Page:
Dove and RapidEye Images Reveal the Climate Dynamics of Tens of Thousands of High-latitude Lakes

In the Arctic and Boreal regions, millions of freshwater lakes influence carbon dioxide and methane emissions to the atmosphere. Lakes that are more dynamic, with a variable shoreline, may have a greater flux of these greenhouse gases.

Leveraging the Planet Dove and RapidEye constellations, which collectively image daily and sometimes multiple times per day at high latitudes, Sarah Cooley of Brown University led the first dense, high-resolution analysis of nearly 100,000 individual lakes in this region.

Cooley carved through an incredibly dense stack of Planet imagery for four different watersheds representing a diversity of habitats in the Arctic / Boreal region, and explored lake variability throughout the 2017 growing season. She found that in some areas, lake shorelines fluctuated much more widely than previously known. These fluctuations expose organic carbon to warm summer air, and can increase carbon emissions.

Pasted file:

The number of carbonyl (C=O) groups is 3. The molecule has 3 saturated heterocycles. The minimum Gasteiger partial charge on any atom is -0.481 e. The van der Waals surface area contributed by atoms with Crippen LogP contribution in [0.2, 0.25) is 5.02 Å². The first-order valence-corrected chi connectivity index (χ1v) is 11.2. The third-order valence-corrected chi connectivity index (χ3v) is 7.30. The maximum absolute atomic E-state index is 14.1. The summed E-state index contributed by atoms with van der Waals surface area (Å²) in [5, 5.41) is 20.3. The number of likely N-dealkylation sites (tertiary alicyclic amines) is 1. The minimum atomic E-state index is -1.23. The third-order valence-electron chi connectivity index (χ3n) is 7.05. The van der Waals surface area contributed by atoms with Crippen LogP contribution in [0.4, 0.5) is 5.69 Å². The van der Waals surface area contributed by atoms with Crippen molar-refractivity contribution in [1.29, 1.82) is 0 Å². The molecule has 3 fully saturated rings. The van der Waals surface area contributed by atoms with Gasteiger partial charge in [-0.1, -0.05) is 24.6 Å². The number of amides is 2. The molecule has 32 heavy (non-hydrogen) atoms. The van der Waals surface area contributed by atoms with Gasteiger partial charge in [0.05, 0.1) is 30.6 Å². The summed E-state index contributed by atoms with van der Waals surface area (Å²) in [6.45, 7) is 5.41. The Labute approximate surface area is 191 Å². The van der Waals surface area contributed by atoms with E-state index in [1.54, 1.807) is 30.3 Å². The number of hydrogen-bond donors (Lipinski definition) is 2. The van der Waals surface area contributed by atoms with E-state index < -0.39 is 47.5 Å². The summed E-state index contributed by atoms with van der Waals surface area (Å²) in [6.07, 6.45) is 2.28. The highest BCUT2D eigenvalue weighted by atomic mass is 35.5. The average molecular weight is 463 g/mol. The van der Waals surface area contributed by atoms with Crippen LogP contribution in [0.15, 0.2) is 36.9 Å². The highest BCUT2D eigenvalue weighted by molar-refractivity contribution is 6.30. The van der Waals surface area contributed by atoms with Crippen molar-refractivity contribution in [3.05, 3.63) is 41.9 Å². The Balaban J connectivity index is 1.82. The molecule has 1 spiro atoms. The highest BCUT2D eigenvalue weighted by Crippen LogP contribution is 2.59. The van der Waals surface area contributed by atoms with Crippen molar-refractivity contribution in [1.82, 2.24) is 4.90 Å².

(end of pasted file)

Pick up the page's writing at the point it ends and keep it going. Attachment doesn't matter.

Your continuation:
“A shoreline that’s fluctuating is going to emit more carbon than a stable shoreline,” Cooley said in a report by Brown University: “these short-term fluctuations, which no one had ever mapped before, suggest these lakes are potentially emitting more gas than people thought.”

Cooley devised her own machine learning algorithms to help break down the immense Planet dataset. “What I’m most excited about from a science perspective is the ability to make use of this new CubeSat imagery,” Cooley said. “We couldn’t have made these observations without the CubeSats, and here we show that it’s possible to extract valuable scientific information from those images.”

Read Cooley’s entire paper in Geophysical Research Letters, and the synopsis by Brown University.

Sarah Cooley and colleagues revealed the seasonal dynamism of high-latitude lakes using Planet Dove and RapidEye imagery. Here the dynamism is measured as the area difference between the seasonal maximum and minimum lake extent.